Cache.Insert("CustomersData", ds, sqlDependency, DateTime.Now.AddHours(24), Cache.NoSlidingExpiration,
                        CacheItemPriority.Default, onCacheItemRemoved);
                    return;
                }
            }

This method is the Callback Function that the SQL Server will notify, when a change on the Customers table occur. I highlighted the most important lines. The method is pretty straight forward. It reloads the data from the table by executing the stored procedure we previously wrote and then sets the SqlCacheDependency for our cached data. In the Cache.Insert method, we passed the name of our cached item (“CustomersData”), our data object we want to cache (ds), the SqlCacheDependency object pointing to the Customers table, the duration we want to cache our data for, some other settings and last but not least the Callback function again. The actual method that reloads and cache all Customers records is the following. You will notice that it’s pretty much the same code.

private void ReloadAndCacheCustomers()
        {
            // Read connection string from web.config file
            string CS = ConfigurationManager.ConnectionStrings["StoreConnectionString"].ConnectionString;

            lock (thisLock)
            {
                using (SqlConnection con = new SqlConnection(CS))
                {
                    SqlDataAdapter da = new SqlDataAdapter("spGetCustomers", con);
                    da.SelectCommand.CommandType = CommandType.StoredProcedure;
                    DataSet ds = new DataSet();
                    da.Fill(ds);

                    CacheItemRemovedCallback onCacheItemRemoved = new CacheItemRemovedCallback(CacheItemRemovedCallbackMethod);

                    // Build SqlCacheDependency object using the database and table names
                    SqlCacheDependency sqlDependency = new SqlCacheDependency("Store", "Customers");

                    // Pass SqlCacheDependency object, when caching data
                    Cache.Insert("CustomersData", ds, sqlDependency, DateTime.Now.AddHours(24), Cache.NoSlidingExpiration,
                    CacheItemPriority.Default, onCacheItemRemoved);

                    GridView1.DataSource = ds;
                    GridView1.DataBind();
                }
            }
        }

Paste the following code in the Page_Load event so that we can see the GridView control filled when we start the application.

public partial class Default : System.Web.UI.Page
    {
        public static Object thisLock = new Object();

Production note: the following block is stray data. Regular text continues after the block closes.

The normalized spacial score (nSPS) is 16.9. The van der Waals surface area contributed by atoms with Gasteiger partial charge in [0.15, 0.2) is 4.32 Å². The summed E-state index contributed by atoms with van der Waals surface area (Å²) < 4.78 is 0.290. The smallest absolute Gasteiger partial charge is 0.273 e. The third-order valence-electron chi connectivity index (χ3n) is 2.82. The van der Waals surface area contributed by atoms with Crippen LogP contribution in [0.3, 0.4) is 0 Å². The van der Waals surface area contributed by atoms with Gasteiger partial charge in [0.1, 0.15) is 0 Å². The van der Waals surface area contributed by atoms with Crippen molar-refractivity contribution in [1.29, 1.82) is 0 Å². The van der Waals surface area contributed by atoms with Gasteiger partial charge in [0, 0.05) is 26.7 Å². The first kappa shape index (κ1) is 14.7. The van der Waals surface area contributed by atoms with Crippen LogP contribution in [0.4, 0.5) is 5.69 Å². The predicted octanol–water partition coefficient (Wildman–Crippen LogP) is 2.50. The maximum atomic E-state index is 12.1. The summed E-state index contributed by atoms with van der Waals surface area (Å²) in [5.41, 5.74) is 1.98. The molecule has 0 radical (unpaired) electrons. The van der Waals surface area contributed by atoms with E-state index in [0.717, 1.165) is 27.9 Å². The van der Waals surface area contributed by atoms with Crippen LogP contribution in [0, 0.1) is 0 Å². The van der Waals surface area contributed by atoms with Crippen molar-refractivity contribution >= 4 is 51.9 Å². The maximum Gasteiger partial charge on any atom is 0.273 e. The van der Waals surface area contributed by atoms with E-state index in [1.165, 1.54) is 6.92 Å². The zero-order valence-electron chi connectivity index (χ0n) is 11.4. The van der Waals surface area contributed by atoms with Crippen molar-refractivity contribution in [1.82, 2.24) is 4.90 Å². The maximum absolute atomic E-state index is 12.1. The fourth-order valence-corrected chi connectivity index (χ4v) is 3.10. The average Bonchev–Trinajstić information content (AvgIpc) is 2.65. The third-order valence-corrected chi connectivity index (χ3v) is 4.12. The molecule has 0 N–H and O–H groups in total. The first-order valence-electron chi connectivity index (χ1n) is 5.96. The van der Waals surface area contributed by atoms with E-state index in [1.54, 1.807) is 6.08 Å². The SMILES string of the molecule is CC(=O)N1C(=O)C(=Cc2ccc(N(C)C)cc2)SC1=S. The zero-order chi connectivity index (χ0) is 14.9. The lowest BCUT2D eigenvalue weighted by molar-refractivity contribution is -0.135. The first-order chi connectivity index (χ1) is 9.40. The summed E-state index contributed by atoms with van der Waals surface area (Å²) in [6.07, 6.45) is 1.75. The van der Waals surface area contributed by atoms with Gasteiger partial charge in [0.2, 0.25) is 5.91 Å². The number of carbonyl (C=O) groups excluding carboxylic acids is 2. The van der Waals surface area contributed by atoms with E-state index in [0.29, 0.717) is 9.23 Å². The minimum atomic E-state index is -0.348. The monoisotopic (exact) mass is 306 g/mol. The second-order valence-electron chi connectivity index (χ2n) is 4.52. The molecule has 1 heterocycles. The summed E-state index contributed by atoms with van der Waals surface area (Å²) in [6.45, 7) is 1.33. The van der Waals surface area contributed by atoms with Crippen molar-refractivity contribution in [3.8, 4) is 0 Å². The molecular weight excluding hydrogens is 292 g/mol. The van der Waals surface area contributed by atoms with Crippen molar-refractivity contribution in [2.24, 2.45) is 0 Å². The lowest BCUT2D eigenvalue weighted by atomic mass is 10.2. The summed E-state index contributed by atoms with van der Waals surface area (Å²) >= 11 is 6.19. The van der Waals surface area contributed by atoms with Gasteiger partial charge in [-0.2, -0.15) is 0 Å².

protected void Page_Load(object sender, EventArgs e)
        {
            DateTime timeStart = DateTime.Now;
            if (!IsPostBack)
            {
                ReloadAndCacheCustomers();
                DateTime timeLoaded = DateTime.Now;
                TimeSpan timeElapsed = timeLoaded.Subtract(timeStart);
                lblDataRetrievedFrom.Text = " database..";
                lblNumberOfCustomers.Text = GridView1.Rows.Count.ToString();
                lblTimeElapsed.Text = timeElapsed.TotalMilliseconds.ToString() + " milliseconds" +
                    " (" + timeElapsed.Seconds.ToString() + " sec)";
            }

        }
// Code omitted 

There is only one method left to write, the Click event handler for the button control. This method will check if there is a cached copy of our data and if so, it will bind it’s data to the DataSource property of the GridView control. Otherwise, it will reload and re-cache the data.

protected void btnReload_Click(object sender, EventArgs e)
        {
            DateTime timeStart = DateTime.Now;

            // Check if the DataSet is present in cache
            if (Cache["CustomersData"] != null)
            {
                // If data available in cache, retrieve and bind it to gridview control
                GridView1.DataSource = (DataSet)Cache["CustomersData"];
                GridView1.DataBind();
                DateTime timeLoaded = DateTime.Now;
                TimeSpan timeElapsed = timeLoaded.Subtract(timeStart);
                lblDataRetrievedFrom.Text = " cache..";
                lblNumberOfCustomers.Text = GridView1.Rows.Count.ToString();
                lblTimeElapsed.Text = timeElapsed.TotalMilliseconds.ToString() + " milliseconds" +
                    " (" + timeElapsed.Seconds.ToString() + " sec)";

            }
            else
            {

                ReloadAndCacheCustomers();
                DateTime timeLoaded = DateTime.Now;
                TimeSpan timeElapsed = timeLoaded.Subtract(timeStart);
                lblDataRetrievedFrom.Text = " database..";
                lblNumberOfCustomers.Text = GridView1.Rows.Count.ToString();
                lblTimeElapsed.Text = timeElapsed.TotalMilliseconds.ToString() + " milliseconds" +
                    " (" + timeElapsed.Seconds.ToString() + " sec)";
            }
        }

We are ready to go. Build and run your application. The first time you load the page you will notice a 3 seconds delay, duo to the spGetCustomers stored procedure delay.
cacheSqlData_02
Now add a new record in the Customers Table or update a record’s column value and finally press the reload button.
cacheSqlData_03
Almost instantly! You may see some milliseconds in your solution, but the fact is that cache were already updated from your SQL Server and hence, when you reloaded the page you didn’t have to call the stored procedure at that particular moment (waiting for 3 seconds) but it has been already done for you from the Callback function. That’s it, we finished. I hope you understood how SQL Server caching and automated cache reloading works. You can download the project we built from here. I hope you enjoyed the post! Make sure you follow this blog to get notified for new posts!

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Categories: ADO.NET, ASP.NET

Tags: ,

4 replies

  1. Great article man. Once again a really great walkthrough.

  2. hello.
    Why not to place the: if (Cache[“CustomersData”] != null) in the ReloadAndCacheCustomers()?
    it seems like everytime the page load it goes to the ReloadAndCacheCustomers() and make a travel to the SQL Server doesn’t matter if the Cache[“CustomersData”] was already created for a previous user.

  3. Great article! Is it possible to do that when using Entity Framework?